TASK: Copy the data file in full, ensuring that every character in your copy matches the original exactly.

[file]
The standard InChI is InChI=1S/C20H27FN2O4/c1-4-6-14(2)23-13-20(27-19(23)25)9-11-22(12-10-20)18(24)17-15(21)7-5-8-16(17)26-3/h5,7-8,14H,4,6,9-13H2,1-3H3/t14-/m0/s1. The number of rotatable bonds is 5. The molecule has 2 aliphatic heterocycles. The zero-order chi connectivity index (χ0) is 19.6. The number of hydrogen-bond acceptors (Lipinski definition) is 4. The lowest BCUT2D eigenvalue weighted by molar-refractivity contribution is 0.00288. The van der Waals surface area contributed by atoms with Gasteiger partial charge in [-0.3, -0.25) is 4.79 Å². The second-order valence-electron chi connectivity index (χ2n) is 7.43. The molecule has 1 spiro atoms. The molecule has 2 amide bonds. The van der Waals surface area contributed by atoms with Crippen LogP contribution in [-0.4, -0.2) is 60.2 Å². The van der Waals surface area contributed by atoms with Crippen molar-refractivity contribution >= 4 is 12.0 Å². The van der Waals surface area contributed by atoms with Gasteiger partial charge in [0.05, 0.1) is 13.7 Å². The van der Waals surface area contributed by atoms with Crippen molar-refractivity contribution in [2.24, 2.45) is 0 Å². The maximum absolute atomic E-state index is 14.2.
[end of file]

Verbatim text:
The standard InChI is InChI=1S/C20H27FN2O4/c1-4-6-14(2)23-13-20(27-19(23)25)9-11-22(12-10-20)18(24)17-15(21)7-5-8-16(17)26-3/h5,7-8,14H,4,6,9-13H2,1-3H3/t14-/m0/s1. The number of rotatable bonds is 5. The molecule has 2 aliphatic heterocycles. The zero-order chi connectivity index (χ0) is 19.6. The number of hydrogen-bond acceptors (Lipinski definition) is 4. The lowest BCUT2D eigenvalue weighted by molar-refractivity contribution is 0.00288. The van der Waals surface area contributed by atoms with Gasteiger partial charge in [-0.3, -0.25) is 4.79 Å². The second-order valence-electron chi connectivity index (χ2n) is 7.43. The molecule has 1 spiro atoms. The molecule has 2 amide bonds. The van der Waals surface area contributed by atoms with Crippen LogP contribution in [-0.4, -0.2) is 60.2 Å². The van der Waals surface area contributed by atoms with Crippen molar-refractivity contribution >= 4 is 12.0 Å². The van der Waals surface area contributed by atoms with Gasteiger partial charge in [0.05, 0.1) is 13.7 Å². The van der Waals surface area contributed by atoms with Crippen molar-refractivity contribution in [2.24, 2.45) is 0 Å². The maximum absolute atomic E-state index is 14.2.